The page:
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Skeletal system overview

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1 Skeletal system overview
BIOL241 Lab #9

2 Classification of Bones
Bone are identified by: shape internal tissues bone markings

3 Bone Shapes Flat bones Long bones Short bones Irregular bones
Sutural bones Sesamoid bones

4 Flat Bones Thin with parallel surfaces Flattened and a bit curved
Found in the skull, sternum, ribs, and scapula Resembles a sandwich of spongy bone between 2 layers of compact bone Middle layer is called diploe Figure 6–1b

5 Flat Bones The parietal bone of the skull Figure 6–2b

6 Long Bones Long and thin
Found in arms, legs, hands, feet, fingers, and toes Figure 6–1a

7 Short Bones Are small and cube-shaped bones Examples: Ankle bones
wrist bones Figure 6–1e

8 Irregular Bones Have complex shapes Examples: spinal vertebrae
pelvic bones

9 Sutural Bones Small, irregular bones
Found between the flat bones of the skull Vary in number from one person to the next Not counted in the total number of bones in the body Figure 6–1c

10 Sesamoid Bones Small and flat, “sesame seed” shaped
Develop inside tendons near joints of knees, hands, and feet Figure 6–1f

11 Long Bones Example: the femur Parts Diaphysis Epiphysis Metaphysis
Figure 6–2a

12 Structure of Long Bone Figure 6.3

13 The Diaphysis Talkin’ ‘bout shaft
Tubular shaft that forms the axis of long bones A heavy wall of compact bone, or dense bone A central space called the marrow cavit Yellow bone marrow (fat) is contained in the medullary cavity

14 Structure of Long Bone: Diaphysis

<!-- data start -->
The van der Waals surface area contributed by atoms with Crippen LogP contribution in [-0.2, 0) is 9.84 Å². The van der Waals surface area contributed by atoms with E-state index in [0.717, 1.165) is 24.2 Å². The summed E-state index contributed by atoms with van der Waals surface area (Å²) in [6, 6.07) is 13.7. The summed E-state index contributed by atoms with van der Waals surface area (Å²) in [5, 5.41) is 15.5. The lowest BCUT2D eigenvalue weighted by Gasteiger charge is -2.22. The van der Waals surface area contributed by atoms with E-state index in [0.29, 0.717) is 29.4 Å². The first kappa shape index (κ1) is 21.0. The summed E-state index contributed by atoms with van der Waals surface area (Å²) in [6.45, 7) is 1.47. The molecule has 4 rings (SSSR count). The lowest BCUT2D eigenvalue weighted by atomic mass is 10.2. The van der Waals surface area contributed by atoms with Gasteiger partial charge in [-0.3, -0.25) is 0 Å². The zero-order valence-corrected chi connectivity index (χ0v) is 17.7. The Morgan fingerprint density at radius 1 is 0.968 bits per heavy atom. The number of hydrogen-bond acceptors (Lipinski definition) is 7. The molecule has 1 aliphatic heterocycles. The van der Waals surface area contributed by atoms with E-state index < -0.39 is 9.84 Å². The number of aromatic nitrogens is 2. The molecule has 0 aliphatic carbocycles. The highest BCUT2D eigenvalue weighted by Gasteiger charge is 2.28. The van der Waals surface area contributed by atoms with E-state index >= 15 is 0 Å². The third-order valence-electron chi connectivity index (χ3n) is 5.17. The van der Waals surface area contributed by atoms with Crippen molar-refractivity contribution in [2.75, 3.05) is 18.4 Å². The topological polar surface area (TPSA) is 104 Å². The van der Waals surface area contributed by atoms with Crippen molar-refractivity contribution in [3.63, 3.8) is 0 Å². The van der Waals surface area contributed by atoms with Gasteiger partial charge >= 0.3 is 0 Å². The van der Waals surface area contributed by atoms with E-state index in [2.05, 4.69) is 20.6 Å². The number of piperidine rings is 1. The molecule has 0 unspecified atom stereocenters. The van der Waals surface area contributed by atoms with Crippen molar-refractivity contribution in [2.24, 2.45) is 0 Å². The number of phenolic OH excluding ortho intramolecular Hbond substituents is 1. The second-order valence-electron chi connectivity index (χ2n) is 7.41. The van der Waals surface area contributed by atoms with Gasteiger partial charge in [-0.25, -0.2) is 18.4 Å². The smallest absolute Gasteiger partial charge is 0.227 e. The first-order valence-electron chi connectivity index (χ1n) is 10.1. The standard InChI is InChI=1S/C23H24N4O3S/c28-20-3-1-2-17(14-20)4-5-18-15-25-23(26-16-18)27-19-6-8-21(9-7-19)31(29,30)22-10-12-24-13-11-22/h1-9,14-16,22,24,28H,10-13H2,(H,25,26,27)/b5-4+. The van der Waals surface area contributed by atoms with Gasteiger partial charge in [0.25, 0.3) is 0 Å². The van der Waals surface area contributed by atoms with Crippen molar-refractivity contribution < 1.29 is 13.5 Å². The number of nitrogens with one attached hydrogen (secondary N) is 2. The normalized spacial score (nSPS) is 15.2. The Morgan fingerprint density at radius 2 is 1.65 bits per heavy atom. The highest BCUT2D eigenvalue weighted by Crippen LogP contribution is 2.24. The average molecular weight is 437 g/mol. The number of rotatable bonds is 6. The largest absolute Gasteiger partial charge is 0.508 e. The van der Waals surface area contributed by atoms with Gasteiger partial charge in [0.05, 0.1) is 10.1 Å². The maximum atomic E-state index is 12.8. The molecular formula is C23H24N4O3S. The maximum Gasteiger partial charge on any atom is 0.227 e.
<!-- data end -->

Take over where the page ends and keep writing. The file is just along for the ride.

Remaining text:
Figure 6.3c

15 The Epiphysis Expanded ends of long bones (Head)
Mostly spongy (cancellous) bone Covered with compact bone (cortex) Joint surface is covered with articular (hyaline) cartilage

16 Structure of Long Bone: Epiphysis
Figure 6.3b

17 Metaphysis The meeting point of diaphysis and epiphysis
When the bone is growing the metaphysis consists of an epiphyseal plate. This is a layer of hyaline cartilage that allows the bone to grow in length.

18 Metaphysis When the bone stops growing the cartilage is replaced by bone and becomes the epiphyseal line (visible in X rays)

19 Structure of Short, Irregular, Flat and Sesamoid Bones
Thin plates of periosteum-covered compact bone on the outside with endosteum-covered spongy bone (diploë) on the inside Have no diaphysis or epiphyses Contain bone marrow between the trabeculae

20 Articular Cartilage Hyaline cartilage that covers the epiphyses in order to reduce friction Left over from fetal bone development

21 Marrow Cavity Space inside the diaphysis that contains the marrow
Lined by the endosteum

22 Gross Anatomy of Bones: Bone Textures